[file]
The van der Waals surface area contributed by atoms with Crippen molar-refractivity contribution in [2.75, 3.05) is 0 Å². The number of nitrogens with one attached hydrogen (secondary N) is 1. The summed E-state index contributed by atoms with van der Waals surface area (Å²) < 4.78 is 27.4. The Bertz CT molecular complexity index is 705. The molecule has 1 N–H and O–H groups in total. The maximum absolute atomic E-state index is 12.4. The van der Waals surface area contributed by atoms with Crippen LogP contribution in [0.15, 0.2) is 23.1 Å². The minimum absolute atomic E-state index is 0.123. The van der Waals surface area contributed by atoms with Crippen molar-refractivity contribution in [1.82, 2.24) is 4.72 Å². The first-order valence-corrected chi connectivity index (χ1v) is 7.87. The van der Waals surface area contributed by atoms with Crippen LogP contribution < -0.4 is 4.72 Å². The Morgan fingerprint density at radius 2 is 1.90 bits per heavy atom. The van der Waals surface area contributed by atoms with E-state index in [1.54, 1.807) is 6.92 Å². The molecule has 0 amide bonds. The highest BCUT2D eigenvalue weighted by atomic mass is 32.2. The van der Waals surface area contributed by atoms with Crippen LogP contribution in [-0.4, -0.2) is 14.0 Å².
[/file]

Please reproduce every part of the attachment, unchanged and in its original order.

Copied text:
The van der Waals surface area contributed by atoms with Crippen molar-refractivity contribution in [2.75, 3.05) is 0 Å². The number of nitrogens with one attached hydrogen (secondary N) is 1. The summed E-state index contributed by atoms with van der Waals surface area (Å²) < 4.78 is 27.4. The Bertz CT molecular complexity index is 705. The molecule has 1 N–H and O–H groups in total. The maximum absolute atomic E-state index is 12.4. The van der Waals surface area contributed by atoms with Crippen LogP contribution in [0.15, 0.2) is 23.1 Å². The minimum absolute atomic E-state index is 0.123. The van der Waals surface area contributed by atoms with Crippen molar-refractivity contribution in [1.82, 2.24) is 4.72 Å². The first-order valence-corrected chi connectivity index (χ1v) is 7.87. The van der Waals surface area contributed by atoms with Crippen LogP contribution < -0.4 is 4.72 Å². The Morgan fingerprint density at radius 2 is 1.90 bits per heavy atom. The van der Waals surface area contributed by atoms with E-state index in [1.54, 1.807) is 6.92 Å². The molecule has 0 amide bonds. The highest BCUT2D eigenvalue weighted by atomic mass is 32.2. The van der Waals surface area contributed by atoms with Crippen LogP contribution in [-0.4, -0.2) is 14.0 Å².